This paper presents our experiences, thoughts, and struggles in working toward understanding, embracing, and implementing feminist perspectives in our scholarship and practice. Mentors, through their encouragement, guidance, and support, have played key roles in our growth as feminist sport and exercise psychology professionals. It is through our work with mentors that we have moved closer toward understanding and identifying with being feminist scholars. In our research, we place women as the central focus of our work, take into account contextual factors, and look toward creating social change. The struggles we have faced as young professionals include countering stereotypes of feminism, integrating feminist methodologies and epistemology into a traditionally logical positivist field, and moving from research findings to creating social change. Looking toward the future, we hope that feminist sport and exercise psychology scholars continue to build a community to share and discuss the issues and struggles of feminist researchers.
In Search of Our Place: An Experiential Look at the Struggles of Young Sport and Exercise Psychology Feminists
Christy Greenleaf and Karen Collins
Perceptions of a Disability Sport Unit in General Physical Education
Michelle Grenier, Karen Collins, Steven Wright, and Catherine Kearns
The purpose of this qualitative study was to assess the effectiveness of a disability sport unit in shaping perceptions of disability. Data from interviews, observations, and documents were collected on 87 elementary-aged students, one physical education teacher, and one teaching intern. Comparisons were drawn between fifth graders engaged in a five-week disability sport unit to fourth graders participating in their standard physical education curriculum. Findings revealed differences in the way fourth and fifth graders came to view individuals with disabilities. The results support an analysis of curriculum development that underscores the significance of the social model in positively impacting constructions of disability. Recommendations include the use of disability sports in physical education as an effective strategy for educating students in game play, knowledge of the Paralympics, and the inclusion of individuals with disabilities in a variety of sporting venues.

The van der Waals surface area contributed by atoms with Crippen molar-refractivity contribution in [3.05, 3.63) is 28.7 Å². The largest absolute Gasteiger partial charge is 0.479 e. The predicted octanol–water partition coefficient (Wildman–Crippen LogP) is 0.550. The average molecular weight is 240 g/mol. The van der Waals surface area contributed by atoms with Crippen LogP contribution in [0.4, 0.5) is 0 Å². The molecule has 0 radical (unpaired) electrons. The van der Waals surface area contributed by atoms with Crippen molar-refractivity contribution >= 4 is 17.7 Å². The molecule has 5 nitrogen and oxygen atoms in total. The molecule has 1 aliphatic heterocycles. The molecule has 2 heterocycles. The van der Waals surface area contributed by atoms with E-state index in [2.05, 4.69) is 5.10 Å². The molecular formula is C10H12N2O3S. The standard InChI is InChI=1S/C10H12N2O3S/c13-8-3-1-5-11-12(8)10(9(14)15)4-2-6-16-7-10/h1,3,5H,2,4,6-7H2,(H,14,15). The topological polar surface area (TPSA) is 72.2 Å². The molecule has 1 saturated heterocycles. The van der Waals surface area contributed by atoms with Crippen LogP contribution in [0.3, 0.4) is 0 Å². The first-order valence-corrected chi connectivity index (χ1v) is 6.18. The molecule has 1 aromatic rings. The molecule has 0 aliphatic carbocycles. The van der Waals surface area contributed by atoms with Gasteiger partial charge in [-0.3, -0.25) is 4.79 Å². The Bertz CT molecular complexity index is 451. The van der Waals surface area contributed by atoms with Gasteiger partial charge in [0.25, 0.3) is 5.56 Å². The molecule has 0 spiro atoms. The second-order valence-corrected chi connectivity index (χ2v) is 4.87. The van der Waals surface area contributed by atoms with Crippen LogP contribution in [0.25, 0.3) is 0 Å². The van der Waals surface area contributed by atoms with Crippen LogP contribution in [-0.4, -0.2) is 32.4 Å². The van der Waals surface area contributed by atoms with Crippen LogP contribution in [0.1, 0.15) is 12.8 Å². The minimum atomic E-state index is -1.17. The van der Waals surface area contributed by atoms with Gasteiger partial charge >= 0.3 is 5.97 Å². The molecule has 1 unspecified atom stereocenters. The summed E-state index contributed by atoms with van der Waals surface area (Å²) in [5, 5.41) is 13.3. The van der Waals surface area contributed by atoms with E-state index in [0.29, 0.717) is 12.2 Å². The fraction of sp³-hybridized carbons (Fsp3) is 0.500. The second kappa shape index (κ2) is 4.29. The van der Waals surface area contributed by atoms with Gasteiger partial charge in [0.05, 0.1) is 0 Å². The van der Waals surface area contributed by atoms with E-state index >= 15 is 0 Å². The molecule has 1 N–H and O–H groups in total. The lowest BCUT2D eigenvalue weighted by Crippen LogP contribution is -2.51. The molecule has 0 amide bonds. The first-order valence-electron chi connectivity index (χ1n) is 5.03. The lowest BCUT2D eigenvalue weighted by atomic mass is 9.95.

Team-Based Learning in a Coaching Education Course: Impact on Student Learning
Karen E. Collins, Catherine E. Overson, and Victor A. Benassi
Purpose: The authors implemented an active learning teaching strategy in a coaching education course utilizing a modified team-based learning (TBL) approach, assessing the learning benefits and satisfaction of students’ experience. Method: After reviewing preparatory background materials, 35 students responded in-class to prompts in developing coaching action plans. Students completed two in-class learning activities: one on their own (Solo) and one as a group (TBL). The authors examined student performance on exam transfer questions for the two activities. Later, students reported on their satisfaction with the learning activities. Results: Students performed better on exam transfer questions related to their TBL and Solo conditions (p < .003, d = 0.75). Students reported a preference for working in teams compared with working on their own in developing case studies (p < .06, d = 0.63). Discussion/Conclusion: Results highlight the benefits of TBL in a coaching education classroom emphasizing how preparation, collaboration, and applied learning activities impact student learning outcomes.